The industry had been pushing for the U.S. Green Building Council’s LEED (Leadership in Energy and Environmental Design) program to recognize structured cabling for a while. Did you know that LEED v4 has an easy way for enterprise data cable to contribute to LEED points?
To provide a comparison and benchmark for green building performance, LEED was unveiled in 1998. LEED v4 launched in late 2013, and is the most current version of the certification, which applies to all building types. Based on the number of LEED points earned out of a maximum of 110, a building receives one of four LEED rating levels for its green design, construction, operations and/or maintenance:
To support everything from next generation wifi to 4K content, depending on the size of the building, there could be tens of thousands of feet of cable – or more – inside the walls and above the ceiling. When that much of a product is used, it makes sense to take a look from all angles at the impacts it may have on the surrounding environment.
Cable can help earn LEED points as part of LEED v4 certification processes when they have EPDs (Environmental Product Declarations) and HPDs (Health Product Declarations) behind them.
In LEED v4, buildings can earn two Materials & Resources Credits for using at least 20 different permanently installed products from at least five different manufacturers that offer EPDs and/or HPDs. Because cabling is a permanently installed product, a cable product with an EPD and/or HPD can help earn LEED points for your project.
After products undergo a lifecycle assessment performed using established product category rules (PCRs), they receive an EPD. This declaration communicates the results of the lifecycle assessment, which examines the product’s climate change potential, how much energy and water are used to produce the material, etc.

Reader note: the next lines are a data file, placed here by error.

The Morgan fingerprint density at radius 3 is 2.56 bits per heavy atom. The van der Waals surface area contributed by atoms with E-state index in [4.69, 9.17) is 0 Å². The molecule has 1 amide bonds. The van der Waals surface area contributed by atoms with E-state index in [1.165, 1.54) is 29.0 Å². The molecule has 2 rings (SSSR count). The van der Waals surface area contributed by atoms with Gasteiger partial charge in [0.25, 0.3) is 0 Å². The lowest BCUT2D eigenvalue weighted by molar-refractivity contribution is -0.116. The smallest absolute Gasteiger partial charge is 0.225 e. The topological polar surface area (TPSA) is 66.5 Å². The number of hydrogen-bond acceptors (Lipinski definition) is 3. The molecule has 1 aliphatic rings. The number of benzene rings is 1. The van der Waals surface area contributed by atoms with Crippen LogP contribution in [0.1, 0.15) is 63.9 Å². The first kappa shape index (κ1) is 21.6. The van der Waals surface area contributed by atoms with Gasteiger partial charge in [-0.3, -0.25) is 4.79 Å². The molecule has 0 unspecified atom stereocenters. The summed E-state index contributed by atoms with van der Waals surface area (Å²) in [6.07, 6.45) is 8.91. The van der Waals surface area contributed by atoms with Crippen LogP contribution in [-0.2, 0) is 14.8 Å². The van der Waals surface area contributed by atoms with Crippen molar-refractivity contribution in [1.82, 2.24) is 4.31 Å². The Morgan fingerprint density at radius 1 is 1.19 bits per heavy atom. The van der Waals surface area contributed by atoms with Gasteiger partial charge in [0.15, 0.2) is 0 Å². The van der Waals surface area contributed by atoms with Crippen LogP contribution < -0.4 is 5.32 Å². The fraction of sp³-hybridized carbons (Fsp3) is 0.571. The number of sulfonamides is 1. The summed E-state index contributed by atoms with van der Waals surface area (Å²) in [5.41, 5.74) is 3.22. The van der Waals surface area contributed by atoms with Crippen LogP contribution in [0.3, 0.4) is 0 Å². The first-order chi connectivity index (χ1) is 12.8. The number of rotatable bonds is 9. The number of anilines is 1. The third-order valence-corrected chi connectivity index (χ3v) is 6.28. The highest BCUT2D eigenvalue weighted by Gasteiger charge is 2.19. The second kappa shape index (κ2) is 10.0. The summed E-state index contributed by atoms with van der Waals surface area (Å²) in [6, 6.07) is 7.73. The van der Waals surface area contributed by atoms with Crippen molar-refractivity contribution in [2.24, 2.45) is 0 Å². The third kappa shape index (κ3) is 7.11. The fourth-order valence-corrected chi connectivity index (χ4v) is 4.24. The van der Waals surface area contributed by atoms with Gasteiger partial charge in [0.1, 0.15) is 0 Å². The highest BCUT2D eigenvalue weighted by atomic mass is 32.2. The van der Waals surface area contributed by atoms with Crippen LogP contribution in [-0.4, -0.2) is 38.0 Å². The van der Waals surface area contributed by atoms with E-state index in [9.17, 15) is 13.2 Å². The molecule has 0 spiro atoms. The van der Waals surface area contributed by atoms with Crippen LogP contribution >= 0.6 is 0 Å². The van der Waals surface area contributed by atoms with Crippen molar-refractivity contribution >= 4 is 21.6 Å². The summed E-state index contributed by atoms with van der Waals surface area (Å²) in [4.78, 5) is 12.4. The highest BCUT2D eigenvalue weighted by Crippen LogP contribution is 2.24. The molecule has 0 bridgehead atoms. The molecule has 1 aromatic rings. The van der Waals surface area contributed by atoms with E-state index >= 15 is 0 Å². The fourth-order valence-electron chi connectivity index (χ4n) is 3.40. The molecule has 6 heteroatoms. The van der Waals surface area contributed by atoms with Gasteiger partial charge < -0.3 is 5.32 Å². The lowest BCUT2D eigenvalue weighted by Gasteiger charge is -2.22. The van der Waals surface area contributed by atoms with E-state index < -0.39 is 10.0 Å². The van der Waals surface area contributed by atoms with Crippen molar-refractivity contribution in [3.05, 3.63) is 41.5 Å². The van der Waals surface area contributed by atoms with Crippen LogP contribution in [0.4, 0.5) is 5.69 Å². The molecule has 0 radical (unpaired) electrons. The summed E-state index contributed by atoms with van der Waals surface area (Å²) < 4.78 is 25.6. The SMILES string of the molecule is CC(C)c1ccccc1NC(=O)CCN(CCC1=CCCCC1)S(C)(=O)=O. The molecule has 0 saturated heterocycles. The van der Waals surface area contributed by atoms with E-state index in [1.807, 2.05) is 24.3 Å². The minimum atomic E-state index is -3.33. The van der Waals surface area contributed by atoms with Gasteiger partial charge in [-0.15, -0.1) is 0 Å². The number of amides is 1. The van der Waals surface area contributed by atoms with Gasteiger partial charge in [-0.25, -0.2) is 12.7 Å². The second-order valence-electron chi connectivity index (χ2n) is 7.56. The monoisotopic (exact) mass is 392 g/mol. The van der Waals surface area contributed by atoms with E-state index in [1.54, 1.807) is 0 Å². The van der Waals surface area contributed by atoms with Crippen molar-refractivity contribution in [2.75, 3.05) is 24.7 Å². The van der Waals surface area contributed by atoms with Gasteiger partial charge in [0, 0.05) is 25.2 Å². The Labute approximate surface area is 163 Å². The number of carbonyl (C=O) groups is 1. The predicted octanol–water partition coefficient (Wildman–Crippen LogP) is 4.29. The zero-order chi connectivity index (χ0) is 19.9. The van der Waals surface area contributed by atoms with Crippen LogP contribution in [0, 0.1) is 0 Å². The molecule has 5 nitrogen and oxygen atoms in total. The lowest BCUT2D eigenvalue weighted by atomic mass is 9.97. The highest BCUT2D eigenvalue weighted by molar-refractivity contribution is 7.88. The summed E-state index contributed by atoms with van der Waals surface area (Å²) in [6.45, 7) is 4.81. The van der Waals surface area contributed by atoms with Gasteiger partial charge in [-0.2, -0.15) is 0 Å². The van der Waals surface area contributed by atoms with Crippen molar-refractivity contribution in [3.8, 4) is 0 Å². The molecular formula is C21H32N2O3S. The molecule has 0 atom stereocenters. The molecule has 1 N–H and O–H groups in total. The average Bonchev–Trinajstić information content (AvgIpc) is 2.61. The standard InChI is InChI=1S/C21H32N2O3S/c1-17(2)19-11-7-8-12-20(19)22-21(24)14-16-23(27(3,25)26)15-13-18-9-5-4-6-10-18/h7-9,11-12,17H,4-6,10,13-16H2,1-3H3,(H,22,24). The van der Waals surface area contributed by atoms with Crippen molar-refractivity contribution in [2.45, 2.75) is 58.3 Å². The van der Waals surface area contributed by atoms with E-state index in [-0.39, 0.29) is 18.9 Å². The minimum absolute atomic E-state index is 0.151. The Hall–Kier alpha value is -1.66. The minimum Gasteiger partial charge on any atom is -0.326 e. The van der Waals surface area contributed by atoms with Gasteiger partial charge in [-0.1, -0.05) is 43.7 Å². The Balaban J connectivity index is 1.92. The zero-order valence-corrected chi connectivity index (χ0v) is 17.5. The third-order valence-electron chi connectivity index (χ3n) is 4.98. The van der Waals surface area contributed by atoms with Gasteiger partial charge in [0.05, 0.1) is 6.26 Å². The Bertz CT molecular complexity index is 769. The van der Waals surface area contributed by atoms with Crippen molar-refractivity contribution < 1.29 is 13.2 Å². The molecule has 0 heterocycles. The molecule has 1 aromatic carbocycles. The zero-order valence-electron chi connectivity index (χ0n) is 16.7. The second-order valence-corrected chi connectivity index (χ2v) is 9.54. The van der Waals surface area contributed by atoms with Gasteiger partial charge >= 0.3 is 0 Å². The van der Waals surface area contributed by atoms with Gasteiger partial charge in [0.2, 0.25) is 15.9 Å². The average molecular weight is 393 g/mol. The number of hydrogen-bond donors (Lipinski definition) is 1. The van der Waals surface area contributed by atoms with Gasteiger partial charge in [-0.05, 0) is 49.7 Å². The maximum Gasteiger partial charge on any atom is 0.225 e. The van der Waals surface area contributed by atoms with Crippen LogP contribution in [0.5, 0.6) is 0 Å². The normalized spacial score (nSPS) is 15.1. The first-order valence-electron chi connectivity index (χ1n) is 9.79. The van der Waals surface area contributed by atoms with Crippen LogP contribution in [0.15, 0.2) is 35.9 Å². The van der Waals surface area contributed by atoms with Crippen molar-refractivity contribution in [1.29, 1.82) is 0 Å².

Several entities certify and publish EPDs, including organizations like Underwriters Laboratories and NSF International. These organizations are known as “program operators,” and they’re responsible for verifying the full environmental impact of a product. An EPD is valid for five years after it is published.
Health product declarations address the chemical side of the equation: what ingredients a material is made of and the impacts they can have. In schools, for example, asthmagens (substances that may develop asthma symptoms) in building materials can pose concern about negatively impacting children. An HPD can single out products that don’t use asthmagens if a building owner prefers to stay away from that material.
In order for a product to achieve an HPD, its ingredients must be disclosed, along with each of the ingredients’ relationship to human and environmental health. Once an HPD is published, it is valid for three years.
Unlike EPDs, which have established methodology that manufacturers must follow, HPDs are created following an open-standard format developed by the Health Product Declaration Collaborative. It is recommended that HPD’s are certified by a third party, but the HPD can be a self-published document.
Belden views EPDs and HPDs as powerful tools to measure, monitor and improve the environmental impact of its products. The data found in our EPDs and HPDs informs future strategy and R&D decision makers, and help us reduce the costs that are passed along to end-users.
We will soon be announcing which Belden product families have EPDs and HPDs, verified and certified by third-party organizations. To make sure you don’t miss this big news, sign up to receive our blog notifications. To learn more about the Belden products that offer EPDs and HPDs, visit our corporate responsibility page.
Do you take EPDs and HPDs into consideration during product selection?
Be sure to share a comment below!
Greg is Belden’s Global Product Line Manager for copper data cables. He has 33yrs in the telecommunications industry, holds three patents, and has contributed to various standards committees. Greg graduated from Purdue University's School of Technology, and is RCDD certified.